Identity of Proofs Based on Normalization and Generality
, 2003
"... Some thirty years ago, two proposals were made concerning criteria for identity of proofs. Prawitz proposed to analyze identity of proofs in terms of the equivalence relation based on reduction to normal form in natural deduction. Lambek worked on a normalization proposal analogous to Prawitz’s, bas ..."
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Some thirty years ago, two proposals were made concerning criteria for identity of proofs. Prawitz proposed to analyze identity of proofs in terms of the equivalence relation based on reduction to normal form in natural deduction. Lambek worked on a normalization proposal analogous to Prawitz’s, based on reduction to cutfree form in sequent systems, but he also suggested understanding identity of proofs in terms of an equivalence relation based on generality, two derivations having the same generality if after generalizing maximally the rules involved in them they yield the same premises and conclusions up to renaming of variables. These two proposals proved to be extensionally equivalent only for limited fragments of logic. The normalization proposal stands behind very successful applications of the typed lambda calculus and of category theory in the proof theory of intuitionistic logic. In classical logic, however, it did not fare well. The generality proposal was rather neglected in logic, though related matters were much studied in pure category theory in connection with coherence problems, and there are also links to lowdimensional topology and linear algebra. This proposal seems more promising than the other one for the general proof theory of classical logic.
Identity of Proofs Based on Normalization and Generality
, 2002
"... Some thirty years ago, two proposals were made concerning criteria for identity of proofs. Prawitz proposed to analyze identity of proofs in terms of the equivalence relation based on reduction to normal form in natural deduction. Lambek worked on a normalization proposal analogous to Prawitz’s, bas ..."
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Some thirty years ago, two proposals were made concerning criteria for identity of proofs. Prawitz proposed to analyze identity of proofs in terms of the equivalence relation based on reduction to normal form in natural deduction. Lambek worked on a normalization proposal analogous to Prawitz’s, based on reduction to cutfree form in sequent systems, but he also suggested to understand identity of proofs in terms of an equivalence relation based on generality, two derivations having the same generality if after generalizing maximally the rules involved in them they yield the same premises and conclusions up to renaming of variables. These two proposals proved to be extensionally equivalent only for limited fragments of logic. The normalization proposal stands behind very successful applications of the typed lambda calculus and of category theory in the proof theory of intuitionistic logic. In classical logic, however, it didn’t fare well. The generality proposal was rather neglected in logic, though related matters were much studied in pure category theory in connection with coherence problems, and there are also links to lowdimensional topology and linear algebra. This proposal seems more promising than the other one for the general proof theory of classical logic.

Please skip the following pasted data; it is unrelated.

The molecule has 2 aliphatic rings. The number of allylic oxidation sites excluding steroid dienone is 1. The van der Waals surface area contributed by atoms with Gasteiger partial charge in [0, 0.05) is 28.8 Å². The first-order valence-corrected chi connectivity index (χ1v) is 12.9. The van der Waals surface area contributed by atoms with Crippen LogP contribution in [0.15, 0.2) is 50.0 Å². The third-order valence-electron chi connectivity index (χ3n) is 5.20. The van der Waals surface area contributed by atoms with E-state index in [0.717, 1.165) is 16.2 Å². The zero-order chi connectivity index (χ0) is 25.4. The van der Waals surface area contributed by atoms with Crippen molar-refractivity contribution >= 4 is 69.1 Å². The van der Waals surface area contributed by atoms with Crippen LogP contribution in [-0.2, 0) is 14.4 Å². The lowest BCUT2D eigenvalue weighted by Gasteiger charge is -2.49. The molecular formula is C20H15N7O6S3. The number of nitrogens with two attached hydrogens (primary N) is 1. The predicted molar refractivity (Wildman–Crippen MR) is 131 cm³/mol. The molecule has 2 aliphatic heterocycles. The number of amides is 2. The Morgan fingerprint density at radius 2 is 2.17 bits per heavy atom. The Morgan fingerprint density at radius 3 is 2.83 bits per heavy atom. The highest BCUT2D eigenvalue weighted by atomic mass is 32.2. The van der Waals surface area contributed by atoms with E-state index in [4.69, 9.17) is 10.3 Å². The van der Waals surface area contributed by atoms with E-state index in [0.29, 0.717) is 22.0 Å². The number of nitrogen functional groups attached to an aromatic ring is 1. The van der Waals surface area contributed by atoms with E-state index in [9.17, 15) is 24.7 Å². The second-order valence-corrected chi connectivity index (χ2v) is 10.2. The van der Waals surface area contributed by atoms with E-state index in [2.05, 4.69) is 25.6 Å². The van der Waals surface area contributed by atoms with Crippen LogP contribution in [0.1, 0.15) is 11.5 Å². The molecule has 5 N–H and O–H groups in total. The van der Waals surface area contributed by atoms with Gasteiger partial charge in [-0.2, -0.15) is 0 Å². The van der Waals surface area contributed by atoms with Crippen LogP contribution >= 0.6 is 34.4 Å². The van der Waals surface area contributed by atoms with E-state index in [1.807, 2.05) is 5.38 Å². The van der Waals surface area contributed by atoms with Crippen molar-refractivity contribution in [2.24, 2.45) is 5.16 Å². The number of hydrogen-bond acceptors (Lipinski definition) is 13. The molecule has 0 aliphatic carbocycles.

Identity of Proofs Based on Normalization and Generality
, 2002
"... Some thirty years ago, two proposals were made concerning criteria for identity of proofs. Prawitz proposed to analyze identity of proofs in terms of the equivalence relation based on reduction to normal form in natural deduction. Lambek worked on a normalization proposal analogous to Prawitz’s, bas ..."
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Some thirty years ago, two proposals were made concerning criteria for identity of proofs. Prawitz proposed to analyze identity of proofs in terms of the equivalence relation based on reduction to normal form in natural deduction. Lambek worked on a normalization proposal analogous to Prawitz’s, based on reduction to cutfree form in sequent systems, but he also suggested to understand identity of proofs in terms of an equivalence relation based on generality, two derivations having the same generality if after generalizing maximally the rules involved in them they yield the same premises and conclusions up to renaming of variables. These two proposals proved to be extensionally equivalent only for limited fragments of logic. The normalization proposal stands behind very successful applications of the typed lambda calculus and of category theory in the proof theory of intuitionistic logic. In classical logic, however, it didn’t fare well. The generality proposal was rather neglected in logic, though related matters were much studied in pure category theory in connection with coherence problems, and there are also links to lowdimensional topology and linear algebra. This proposal seems more promising than the other one for the general proof theory of classical logic.